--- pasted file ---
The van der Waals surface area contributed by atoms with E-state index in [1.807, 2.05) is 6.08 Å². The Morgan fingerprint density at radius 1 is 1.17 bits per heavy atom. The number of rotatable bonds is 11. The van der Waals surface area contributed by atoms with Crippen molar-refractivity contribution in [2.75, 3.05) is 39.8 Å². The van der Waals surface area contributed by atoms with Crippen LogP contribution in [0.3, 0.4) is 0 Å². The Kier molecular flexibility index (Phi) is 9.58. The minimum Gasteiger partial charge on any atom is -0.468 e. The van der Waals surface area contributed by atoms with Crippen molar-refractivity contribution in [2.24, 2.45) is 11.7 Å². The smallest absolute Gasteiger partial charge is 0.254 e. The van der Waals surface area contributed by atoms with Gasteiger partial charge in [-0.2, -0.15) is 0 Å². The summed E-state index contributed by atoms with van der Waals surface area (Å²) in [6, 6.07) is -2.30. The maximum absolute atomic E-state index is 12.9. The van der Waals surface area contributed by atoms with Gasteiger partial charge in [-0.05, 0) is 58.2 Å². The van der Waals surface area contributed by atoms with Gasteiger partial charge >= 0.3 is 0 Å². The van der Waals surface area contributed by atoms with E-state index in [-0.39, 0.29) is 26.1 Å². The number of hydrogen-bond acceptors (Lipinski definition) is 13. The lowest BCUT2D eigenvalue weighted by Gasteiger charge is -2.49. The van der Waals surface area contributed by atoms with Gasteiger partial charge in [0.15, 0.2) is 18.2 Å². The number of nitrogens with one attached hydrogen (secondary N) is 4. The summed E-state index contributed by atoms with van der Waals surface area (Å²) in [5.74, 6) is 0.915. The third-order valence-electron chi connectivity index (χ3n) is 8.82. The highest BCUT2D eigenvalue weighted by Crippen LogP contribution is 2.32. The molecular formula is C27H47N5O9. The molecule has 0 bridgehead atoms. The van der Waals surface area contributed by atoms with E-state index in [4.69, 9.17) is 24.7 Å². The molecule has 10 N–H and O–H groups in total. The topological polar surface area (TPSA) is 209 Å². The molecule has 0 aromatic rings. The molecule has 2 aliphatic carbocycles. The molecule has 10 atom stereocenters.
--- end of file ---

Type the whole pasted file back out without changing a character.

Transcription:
The van der Waals surface area contributed by atoms with E-state index in [1.807, 2.05) is 6.08 Å². The Morgan fingerprint density at radius 1 is 1.17 bits per heavy atom. The number of rotatable bonds is 11. The van der Waals surface area contributed by atoms with Crippen molar-refractivity contribution in [2.75, 3.05) is 39.8 Å². The van der Waals surface area contributed by atoms with Crippen LogP contribution in [0.3, 0.4) is 0 Å². The Kier molecular flexibility index (Phi) is 9.58. The minimum Gasteiger partial charge on any atom is -0.468 e. The van der Waals surface area contributed by atoms with Crippen molar-refractivity contribution in [2.24, 2.45) is 11.7 Å². The smallest absolute Gasteiger partial charge is 0.254 e. The van der Waals surface area contributed by atoms with Gasteiger partial charge in [-0.2, -0.15) is 0 Å². The summed E-state index contributed by atoms with van der Waals surface area (Å²) in [6, 6.07) is -2.30. The maximum absolute atomic E-state index is 12.9. The van der Waals surface area contributed by atoms with Gasteiger partial charge in [-0.05, 0) is 58.2 Å². The van der Waals surface area contributed by atoms with Gasteiger partial charge >= 0.3 is 0 Å². The van der Waals surface area contributed by atoms with E-state index in [-0.39, 0.29) is 26.1 Å². The number of hydrogen-bond acceptors (Lipinski definition) is 13. The lowest BCUT2D eigenvalue weighted by Gasteiger charge is -2.49. The van der Waals surface area contributed by atoms with Gasteiger partial charge in [0.15, 0.2) is 18.2 Å². The number of nitrogens with one attached hydrogen (secondary N) is 4. The summed E-state index contributed by atoms with van der Waals surface area (Å²) in [5.74, 6) is 0.915. The third-order valence-electron chi connectivity index (χ3n) is 8.82. The highest BCUT2D eigenvalue weighted by Crippen LogP contribution is 2.32. The molecular formula is C27H47N5O9. The molecule has 0 bridgehead atoms. The van der Waals surface area contributed by atoms with E-state index in [4.69, 9.17) is 24.7 Å². The molecule has 10 N–H and O–H groups in total. The topological polar surface area (TPSA) is 209 Å². The molecule has 0 aromatic rings. The molecule has 2 aliphatic carbocycles. The molecule has 10 atom stereocenters.